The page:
In total, these changes represent an annual saving of $ 92.9 billion.

The ‘big weakness’ of the child tax credit

Under the current child tax credit, children in families with little to no income receive only a portion of the credit or no money at all. The Center for Budget and Policy Priorities calls it a “big mistake.”

That all changed last year when the U.S. Rescue Plan Act made the credit temporarily fully repayable, meaning it was fully available to children in low- to low-income families.

The estimated 30% decrease in child poverty since December included about half of all Black children, half of Latino children, one fifth of Asian children, one fifth of white children and about half of children living in rural areas, according to the Center for Budget and Policy Priorities.

Refusing credit to children based on their parents ‘earnings will not help increase their parents’ employment and hurt the children’s future, the group found.

Yet the Republican proposal has several strengths, according to the analysis. First, the credit stages accelerate as a family’s income rises and does so on a per-child basis.

Second, it also phases in the credit starting with the first dollar of earnings, rather than starting after the first $ 2,500 of earnings under current legislation.

Third, it also eliminates the current $ 1,500 limit that families can receive as a refund.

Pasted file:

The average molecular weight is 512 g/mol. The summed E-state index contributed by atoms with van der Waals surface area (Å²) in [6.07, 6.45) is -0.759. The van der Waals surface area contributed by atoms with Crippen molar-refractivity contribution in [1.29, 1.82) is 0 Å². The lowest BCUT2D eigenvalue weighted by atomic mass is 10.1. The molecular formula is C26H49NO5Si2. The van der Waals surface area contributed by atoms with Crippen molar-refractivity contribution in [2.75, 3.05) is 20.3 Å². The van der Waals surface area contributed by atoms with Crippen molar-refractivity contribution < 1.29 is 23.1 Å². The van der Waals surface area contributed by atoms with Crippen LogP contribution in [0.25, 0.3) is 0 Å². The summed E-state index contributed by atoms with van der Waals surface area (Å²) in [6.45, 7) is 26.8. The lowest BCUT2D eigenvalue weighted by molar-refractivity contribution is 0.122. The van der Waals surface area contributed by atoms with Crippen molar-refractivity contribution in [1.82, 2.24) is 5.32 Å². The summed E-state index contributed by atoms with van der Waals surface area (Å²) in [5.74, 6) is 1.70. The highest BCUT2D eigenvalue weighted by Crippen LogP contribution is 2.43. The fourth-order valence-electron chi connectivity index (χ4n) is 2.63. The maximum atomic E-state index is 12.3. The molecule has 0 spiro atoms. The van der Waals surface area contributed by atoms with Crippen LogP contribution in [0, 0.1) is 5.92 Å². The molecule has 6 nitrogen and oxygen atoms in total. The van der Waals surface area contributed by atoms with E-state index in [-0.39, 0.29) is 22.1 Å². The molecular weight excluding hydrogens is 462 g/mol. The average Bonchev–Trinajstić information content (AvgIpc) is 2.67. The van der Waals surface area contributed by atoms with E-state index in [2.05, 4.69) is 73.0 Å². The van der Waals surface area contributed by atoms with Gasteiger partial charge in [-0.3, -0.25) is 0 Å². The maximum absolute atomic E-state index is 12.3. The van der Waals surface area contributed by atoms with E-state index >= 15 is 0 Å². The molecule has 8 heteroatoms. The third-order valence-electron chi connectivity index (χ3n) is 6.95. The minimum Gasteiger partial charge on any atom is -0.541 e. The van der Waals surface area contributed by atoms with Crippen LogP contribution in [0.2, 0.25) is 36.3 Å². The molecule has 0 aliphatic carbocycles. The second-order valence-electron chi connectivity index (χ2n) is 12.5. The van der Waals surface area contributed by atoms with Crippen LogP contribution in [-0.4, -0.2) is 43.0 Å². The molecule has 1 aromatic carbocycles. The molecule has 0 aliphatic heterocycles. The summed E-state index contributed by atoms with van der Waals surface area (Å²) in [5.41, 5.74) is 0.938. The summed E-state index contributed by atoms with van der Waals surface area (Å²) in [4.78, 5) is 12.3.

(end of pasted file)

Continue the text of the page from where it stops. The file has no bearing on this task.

Parents from New Hampshire and others arrive outside Sen. on September 14, 2021. Maggie Hassan’s office in Manchester gathered.

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But there are other disadvantages to the plan, particularly with regard to cuts in the earnings-related income tax credit and the elimination of the head of household tax filing status, according to the Center for Budget and Policy Priorities.

For example, a mother earning $ 25,000 a year with a toddler and second-grade daughter would qualify for a $ 3,640 child tax credit, but would lose $ 4,105 due to the earnings-income tax credit reductions, resulting in a net income loss of $ 465, according to the Center on Budget and Policy Priorities. If both children were 6 or older, the net loss of income would be $ 1,665.

According to the Center for Budget and Policy Priorities, about 7 million families earning less than $ 50,000 would be worse off under the Republican plan compared to current legislation. The median loss will be more than $ 800 per family.